What Do Greece and Louisiana Have in Common? The War on Cash
Submitted by Phoenix Capital Research on 07/22/2015 18:44 -0400
More and more institutions are trying to make it harder for you to move your money into cash.
Globally, over $5 trillion in debt currently have negative yields in nominal terms, meaning the bond literally has a negative yield when it trades. In the simplest of terms this means that investors are PAYING to own these bonds.
Bonds are not unique in this regard. Switzerland, Denmark and other countries are now charging deposits at their banks. In France and Italy, you are not allowed to make cash transactions above €1,000.
This sounds laughable to most people, but it is a reality in Europe… and in the US, in some regions. Louisiana has made it illegal to purchase second hand goods using cash.
This is just the beginning. The War on Cash will be spreading in the coming weeks.
The reasoning is simple. Most large financial entities are insolvent. As a result, if a significant amount of digital money is converted into actual physical cash, the firm would very quickly implode.
This is precisely what happened in 2008…
When the 2008 Crisis hit, one of the biggest problems for the Central Banks was to stop investors from fleeing digital wealth for the comfort of physical cash. Indeed, the actual “thing” that almost caused the financial system to collapse was when depositors attempted to pull $500 billion out of money market funds.
A money market fund takes investors’ cash and plunks it into short-term highly liquid debt and credit securities. These funds are meant to offer investors a return on their cash, while being extremely liquid (meaning investors can pull their money at any time).
This works great in theory… but when $500 billion in money was being pulled (roughly 24% of the entire market) in the span of four weeks, the truth of the financial system was quickly laid bare: that digital money is not in fact safe.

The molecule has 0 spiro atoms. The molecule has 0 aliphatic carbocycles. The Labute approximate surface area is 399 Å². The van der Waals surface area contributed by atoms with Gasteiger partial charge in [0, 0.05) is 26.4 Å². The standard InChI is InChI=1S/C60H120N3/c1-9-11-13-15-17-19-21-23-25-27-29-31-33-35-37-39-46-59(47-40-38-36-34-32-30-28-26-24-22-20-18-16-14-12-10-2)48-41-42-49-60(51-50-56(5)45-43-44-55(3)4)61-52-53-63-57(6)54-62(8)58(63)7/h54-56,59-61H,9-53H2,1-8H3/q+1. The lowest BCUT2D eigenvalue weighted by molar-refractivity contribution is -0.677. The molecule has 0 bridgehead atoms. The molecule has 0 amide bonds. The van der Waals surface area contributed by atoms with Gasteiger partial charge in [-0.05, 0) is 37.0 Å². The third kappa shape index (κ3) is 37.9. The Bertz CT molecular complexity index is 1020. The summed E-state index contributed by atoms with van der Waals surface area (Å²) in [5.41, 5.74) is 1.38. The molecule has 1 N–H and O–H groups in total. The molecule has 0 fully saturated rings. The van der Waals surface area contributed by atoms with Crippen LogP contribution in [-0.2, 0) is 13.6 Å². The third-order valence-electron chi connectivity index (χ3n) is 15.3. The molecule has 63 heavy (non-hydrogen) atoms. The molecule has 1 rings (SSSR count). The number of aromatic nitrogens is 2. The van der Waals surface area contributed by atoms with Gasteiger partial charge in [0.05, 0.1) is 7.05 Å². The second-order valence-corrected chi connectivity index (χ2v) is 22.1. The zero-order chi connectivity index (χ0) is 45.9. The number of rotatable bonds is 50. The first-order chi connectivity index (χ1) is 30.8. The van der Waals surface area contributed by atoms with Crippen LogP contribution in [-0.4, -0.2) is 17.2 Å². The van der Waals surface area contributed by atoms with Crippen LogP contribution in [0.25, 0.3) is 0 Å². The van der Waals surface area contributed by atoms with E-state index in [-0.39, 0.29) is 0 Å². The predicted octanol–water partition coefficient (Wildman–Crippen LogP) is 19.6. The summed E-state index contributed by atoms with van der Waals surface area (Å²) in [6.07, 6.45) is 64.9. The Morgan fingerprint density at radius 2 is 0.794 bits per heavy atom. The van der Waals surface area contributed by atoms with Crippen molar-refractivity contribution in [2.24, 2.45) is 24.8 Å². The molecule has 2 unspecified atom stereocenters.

To use a metaphor, when the money market fund and commercial paper markets collapsed, the oil that kept the financial system working dried up. Almost immediately, the gears of the system began to grind to a halt.
When all of this happened, the global Central Banks realized that their worst nightmare could in fact become a reality: that if a significant percentage of investors/ depositors ever tried to convert their “wealth” into cash (particularly physical cash) the whole system would implode.
None of these issues have been resolved. The big banks remain as leveraged as ever and at risk of implosion should a significant percentage of capital get pulled into physical cash.
European banks as a whole are leveraged at 26 to 1. In simple terms, this means they have just €1 in capital for every €26 in assets (bought via borrowed money).
This is why whenever things get messy in Europe, the ECB and EU begin implementing capital controls.
Consider what recently happened in Greece. Depositors began to flee the banks in droves, so they declared a bank holiday. This holiday included safe deposit boxes… so all the bullion or physical cash Greeks had stashed there remained locked up… just like the “digital” money in their savings accounts.
Again, it was impossible to get cash out of the banks… even cash that technically wasn’t “in the system” anymore but sitting in safe deposit banks.
The US financial system isn’t any better. Indeed, the vast majority of it is in digital money. Actual currency is just a little over $1.36 trillion. Bank accounts are $10 trillion. Stocks are $20 trillion and Bonds are $38 trillion.
And at the top of the heap are the derivatives markets, which are over $220 TRILLION.
If you think the banks aren’t terrified of what this market could do to them, consider that JP Morgan managed to get Congress to put the US taxpayer on the hook for it derivatives trades.
Mind you, this is the same bank that is now refusing to let clientsstore cash in safe deposit boxes.
This is just the tip of the iceberg. As anyone can tell you, it’s all but impossible to move large amounts of money into cash in the US. Even the large banks will routinely ask you for 24 hours notice if you need $10,000 or more in cash. These are banks will TRLLLIONS of dollars worth of assets on their books.
This is just the beginning.
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Phoenix Capital Research